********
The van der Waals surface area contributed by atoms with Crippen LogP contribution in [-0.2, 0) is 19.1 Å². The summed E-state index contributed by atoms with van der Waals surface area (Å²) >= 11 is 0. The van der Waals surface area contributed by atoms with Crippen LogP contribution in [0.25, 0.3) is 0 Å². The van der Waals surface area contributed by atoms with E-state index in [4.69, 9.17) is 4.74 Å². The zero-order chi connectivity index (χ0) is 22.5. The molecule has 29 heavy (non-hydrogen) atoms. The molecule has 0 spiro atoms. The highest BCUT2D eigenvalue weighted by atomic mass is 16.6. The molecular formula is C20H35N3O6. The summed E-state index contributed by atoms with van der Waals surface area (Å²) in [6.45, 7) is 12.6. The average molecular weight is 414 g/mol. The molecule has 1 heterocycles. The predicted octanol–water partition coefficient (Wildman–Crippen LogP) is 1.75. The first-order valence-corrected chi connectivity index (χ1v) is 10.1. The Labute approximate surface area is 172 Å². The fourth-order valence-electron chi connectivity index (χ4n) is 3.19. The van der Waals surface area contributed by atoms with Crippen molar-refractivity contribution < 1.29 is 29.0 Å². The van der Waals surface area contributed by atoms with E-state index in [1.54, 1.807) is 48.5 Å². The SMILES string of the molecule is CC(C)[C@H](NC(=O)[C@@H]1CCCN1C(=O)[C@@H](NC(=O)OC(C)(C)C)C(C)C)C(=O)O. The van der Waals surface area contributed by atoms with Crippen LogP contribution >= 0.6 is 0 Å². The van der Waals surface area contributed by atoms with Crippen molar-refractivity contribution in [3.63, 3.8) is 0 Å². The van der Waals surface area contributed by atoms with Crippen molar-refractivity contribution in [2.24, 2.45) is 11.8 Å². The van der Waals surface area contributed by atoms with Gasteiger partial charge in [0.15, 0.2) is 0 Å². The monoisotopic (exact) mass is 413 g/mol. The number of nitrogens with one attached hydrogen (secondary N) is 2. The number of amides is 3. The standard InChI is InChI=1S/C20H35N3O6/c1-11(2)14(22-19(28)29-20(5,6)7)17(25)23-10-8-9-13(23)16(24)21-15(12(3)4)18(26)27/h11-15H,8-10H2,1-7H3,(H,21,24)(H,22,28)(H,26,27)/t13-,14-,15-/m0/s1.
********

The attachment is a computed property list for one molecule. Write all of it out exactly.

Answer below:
The van der Waals surface area contributed by atoms with Crippen LogP contribution in [-0.2, 0) is 19.1 Å². The summed E-state index contributed by atoms with van der Waals surface area (Å²) >= 11 is 0. The van der Waals surface area contributed by atoms with Crippen LogP contribution in [0.25, 0.3) is 0 Å². The van der Waals surface area contributed by atoms with E-state index in [4.69, 9.17) is 4.74 Å². The zero-order chi connectivity index (χ0) is 22.5. The molecule has 29 heavy (non-hydrogen) atoms. The molecule has 0 spiro atoms. The highest BCUT2D eigenvalue weighted by atomic mass is 16.6. The molecular formula is C20H35N3O6. The summed E-state index contributed by atoms with van der Waals surface area (Å²) in [6.45, 7) is 12.6. The average molecular weight is 414 g/mol. The molecule has 1 heterocycles. The predicted octanol–water partition coefficient (Wildman–Crippen LogP) is 1.75. The first-order valence-corrected chi connectivity index (χ1v) is 10.1. The Labute approximate surface area is 172 Å². The fourth-order valence-electron chi connectivity index (χ4n) is 3.19. The van der Waals surface area contributed by atoms with Crippen molar-refractivity contribution < 1.29 is 29.0 Å². The van der Waals surface area contributed by atoms with E-state index in [1.54, 1.807) is 48.5 Å². The SMILES string of the molecule is CC(C)[C@H](NC(=O)[C@@H]1CCCN1C(=O)[C@@H](NC(=O)OC(C)(C)C)C(C)C)C(=O)O. The van der Waals surface area contributed by atoms with Crippen LogP contribution >= 0.6 is 0 Å². The van der Waals surface area contributed by atoms with Crippen molar-refractivity contribution in [3.63, 3.8) is 0 Å². The van der Waals surface area contributed by atoms with Crippen molar-refractivity contribution in [2.24, 2.45) is 11.8 Å². The van der Waals surface area contributed by atoms with Gasteiger partial charge in [0.15, 0.2) is 0 Å². The monoisotopic (exact) mass is 413 g/mol. The number of nitrogens with one attached hydrogen (secondary N) is 2. The number of amides is 3. The standard InChI is InChI=1S/C20H35N3O6/c1-11(2)14(22-19(28)29-20(5,6)7)17(25)23-10-8-9-13(23)16(24)21-15(12(3)4)18(26)27/h11-15H,8-10H2,1-7H3,(H,21,24)(H,22,28)(H,26,27)/t13-,14-,15-/m0/s1.